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Press Release

Tech Bytes - Tid Bits in Tech News: The Crucial W Question

06/01/2001

Earlier this week, the cable news program Moneyline ran a segment on the future of the Microsoft antitrust lawsuit. While the segment was not able to answer the most interesting questions, it did ferret out an important issue: Some participants in the case refuse to allow facts and evidence play their proper role in the case. Just like the rest of us, lawsuit-happy attorneys general should wait to see what is in the Appeals Court ruling.

It has been more than three months since the D.C. Circuit Court of Appeals heard the last arguments in the case. Yet, there has been hardly a whisper about the crucial W-questions that surround the case.

When will the court announce its verdict? What will the ruling say? Who will benefit? Will district court Judge Penfield Jackson be disqualified from future proceedings for his uncharacteristic extra-judicial commentary during and after the proceedings in his courtroom? Were grievous procedural mistakes made at the district court level?

Regardless of the ruling, there is every indication that the time will be ripe for a settlement between the government and the software company. The case has dragged on for years and the new president has repeatedly announced his belief in innovation over excessive litigation.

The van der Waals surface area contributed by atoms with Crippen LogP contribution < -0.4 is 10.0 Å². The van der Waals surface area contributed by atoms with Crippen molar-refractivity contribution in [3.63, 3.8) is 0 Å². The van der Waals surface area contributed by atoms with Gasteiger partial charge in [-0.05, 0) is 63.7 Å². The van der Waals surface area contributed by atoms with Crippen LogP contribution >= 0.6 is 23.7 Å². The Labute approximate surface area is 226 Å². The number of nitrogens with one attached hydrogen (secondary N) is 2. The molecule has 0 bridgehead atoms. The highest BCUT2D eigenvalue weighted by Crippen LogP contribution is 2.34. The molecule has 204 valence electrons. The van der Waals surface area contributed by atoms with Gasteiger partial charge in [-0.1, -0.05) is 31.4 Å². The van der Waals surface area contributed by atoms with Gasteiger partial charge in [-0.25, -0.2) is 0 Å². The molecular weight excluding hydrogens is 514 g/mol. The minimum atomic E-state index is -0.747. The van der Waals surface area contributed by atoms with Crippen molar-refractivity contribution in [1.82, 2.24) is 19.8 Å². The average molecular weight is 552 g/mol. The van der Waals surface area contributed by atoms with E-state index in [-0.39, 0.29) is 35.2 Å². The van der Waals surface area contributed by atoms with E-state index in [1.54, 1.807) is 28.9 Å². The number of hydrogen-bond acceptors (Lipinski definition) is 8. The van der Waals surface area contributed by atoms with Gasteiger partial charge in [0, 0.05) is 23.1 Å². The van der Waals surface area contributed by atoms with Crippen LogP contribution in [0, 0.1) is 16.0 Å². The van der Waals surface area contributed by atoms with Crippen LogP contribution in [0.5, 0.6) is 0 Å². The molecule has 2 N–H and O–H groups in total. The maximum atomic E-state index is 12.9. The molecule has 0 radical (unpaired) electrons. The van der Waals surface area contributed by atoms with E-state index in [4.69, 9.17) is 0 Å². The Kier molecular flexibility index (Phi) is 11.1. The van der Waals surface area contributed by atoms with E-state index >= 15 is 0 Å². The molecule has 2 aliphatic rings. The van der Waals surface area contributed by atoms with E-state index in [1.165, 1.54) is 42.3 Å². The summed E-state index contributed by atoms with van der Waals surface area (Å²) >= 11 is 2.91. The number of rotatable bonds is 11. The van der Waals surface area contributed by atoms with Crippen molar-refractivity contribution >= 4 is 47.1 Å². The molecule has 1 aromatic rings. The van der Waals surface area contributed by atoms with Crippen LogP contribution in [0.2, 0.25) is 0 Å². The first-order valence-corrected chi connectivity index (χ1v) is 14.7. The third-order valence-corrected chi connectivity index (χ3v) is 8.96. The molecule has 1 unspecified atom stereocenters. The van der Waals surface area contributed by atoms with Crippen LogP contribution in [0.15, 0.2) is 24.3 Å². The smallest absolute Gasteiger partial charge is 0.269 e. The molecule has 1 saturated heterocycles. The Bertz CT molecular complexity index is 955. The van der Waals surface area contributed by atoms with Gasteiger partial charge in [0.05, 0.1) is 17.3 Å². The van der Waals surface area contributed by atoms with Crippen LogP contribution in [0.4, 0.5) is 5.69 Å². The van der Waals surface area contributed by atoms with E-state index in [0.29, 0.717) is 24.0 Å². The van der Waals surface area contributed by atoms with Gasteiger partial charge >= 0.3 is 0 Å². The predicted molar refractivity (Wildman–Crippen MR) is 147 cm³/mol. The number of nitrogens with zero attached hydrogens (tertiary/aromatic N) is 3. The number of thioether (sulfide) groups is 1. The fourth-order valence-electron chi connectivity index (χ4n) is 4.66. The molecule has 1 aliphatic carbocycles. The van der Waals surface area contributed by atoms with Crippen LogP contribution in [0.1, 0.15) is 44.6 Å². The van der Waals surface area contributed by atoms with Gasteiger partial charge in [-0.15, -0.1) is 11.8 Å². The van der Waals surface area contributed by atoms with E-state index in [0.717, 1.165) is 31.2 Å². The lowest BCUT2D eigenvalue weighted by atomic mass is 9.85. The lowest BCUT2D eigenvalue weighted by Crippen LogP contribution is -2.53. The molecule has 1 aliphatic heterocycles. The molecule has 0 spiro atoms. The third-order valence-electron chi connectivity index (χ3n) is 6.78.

But there is a large stumbling block to a negotiated settlement. Several of the state attorneys general involved in the case have decided, before even seeing one word of the ruling from the Appeals Court, to appeal to the United States Supreme Court. Why wait when an appearance on national television is possible by jumping the gun?

Appearing on Moneyline, Connecticut’s attorney general says that he expects to have all or most of the 19 states that enjoined the lawsuit continue with him to the Supreme Court. It was a small cadre of over-the-top state attorneys general – led by Connecticut’s Richard Blumenthal, Florida’s Bob Butterworth, and Iowa’s Tom Miller – who balked at a punishment and early end to the case negotiated by a federal judge last year.

The evidence presented at every level of the proceedings shows that consumers are beneficiaries of new product innovations and releases. Software prices have been falling steadily for years and in the critical market for browser software, the price has gone down to zero.

These facts are not disputed. Facts are stubborn. The recent actions of some state officials indicate that they are too.